These last points will be addressed in the Jester’s next post. The Jester passed on commenting on Negroponte in a previous post, but it seems necessary.  Negroponte’s salesmanship requires repeat doses of a rational antidote!


4 Responses to “Ideas Matter: Can Technology Solve Global Poverty?”

  1. Pratyush Kumar Says:

    Hi there Dear Jester (DJ of broken records!)

    The random winds of the Internet technology brought me on to your page. And after a good two hours of reading, in spite of my curious intent to always try and disagree, I must confess that I mostly agree with you. But I wouldn’t let your Jestering get away with just that. So here it is:

    1. Without any formal understanding of this field, I hazard this insinuation: Would it not suit your Jestering to show, with evidence-numbers, comments or results-that ICT4D can fail, spectacularly fail. I understand the intent required to perform such an experiment. But, if the outcome is as disruptive and counter-intuitive as you promise it is, then I had rather believe such experiments are worth it!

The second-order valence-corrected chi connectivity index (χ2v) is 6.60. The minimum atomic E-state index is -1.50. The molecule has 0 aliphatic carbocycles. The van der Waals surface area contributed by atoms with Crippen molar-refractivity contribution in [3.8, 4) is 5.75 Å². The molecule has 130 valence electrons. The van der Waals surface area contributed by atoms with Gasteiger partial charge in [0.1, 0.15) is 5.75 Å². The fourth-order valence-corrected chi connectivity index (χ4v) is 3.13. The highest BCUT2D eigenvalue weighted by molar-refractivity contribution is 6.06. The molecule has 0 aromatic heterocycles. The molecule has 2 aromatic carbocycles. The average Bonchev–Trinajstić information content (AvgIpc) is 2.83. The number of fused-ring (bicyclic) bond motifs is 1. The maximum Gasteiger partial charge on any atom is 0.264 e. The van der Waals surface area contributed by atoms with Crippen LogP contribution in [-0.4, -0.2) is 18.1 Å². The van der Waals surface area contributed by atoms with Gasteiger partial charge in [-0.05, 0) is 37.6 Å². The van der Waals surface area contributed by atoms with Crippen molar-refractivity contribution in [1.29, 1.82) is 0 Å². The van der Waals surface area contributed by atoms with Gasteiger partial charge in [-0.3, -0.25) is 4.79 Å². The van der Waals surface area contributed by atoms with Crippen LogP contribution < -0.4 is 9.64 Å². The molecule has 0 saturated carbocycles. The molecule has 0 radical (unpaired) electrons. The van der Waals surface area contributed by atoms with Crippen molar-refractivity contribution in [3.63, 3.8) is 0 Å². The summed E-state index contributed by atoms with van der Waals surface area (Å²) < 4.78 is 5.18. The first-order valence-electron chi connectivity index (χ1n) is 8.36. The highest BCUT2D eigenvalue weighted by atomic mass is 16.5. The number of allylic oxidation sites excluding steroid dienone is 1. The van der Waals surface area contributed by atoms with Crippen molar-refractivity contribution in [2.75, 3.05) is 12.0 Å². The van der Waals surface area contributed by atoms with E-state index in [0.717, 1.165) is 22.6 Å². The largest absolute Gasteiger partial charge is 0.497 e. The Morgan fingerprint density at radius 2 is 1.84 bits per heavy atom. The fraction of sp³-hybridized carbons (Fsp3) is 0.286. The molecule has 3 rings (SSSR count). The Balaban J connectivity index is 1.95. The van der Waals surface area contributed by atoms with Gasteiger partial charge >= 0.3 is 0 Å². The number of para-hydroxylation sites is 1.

2. You mostly talk of ICT and not just any T (Though its only T that figures in your title track!) I see a rainbow of different Ts out there: rice cutters, vaccines, cold storage, mobile phones, space technology, etc. Certainly, smoe of those other Ts must exist as pebbles in your shoes. Your guns are mostly aimed at (I guess the toys of most ICT4Ders) mobiles and PCs. It appears to me that there is a pyramid of sorts of technology (yes, yes, like the Maslow’s thing), and every populace cuts in at some point of this hierarchy. Maybe it behoves your Jestering to actually draw up such a hierarchy, and to then size up the role of ICT.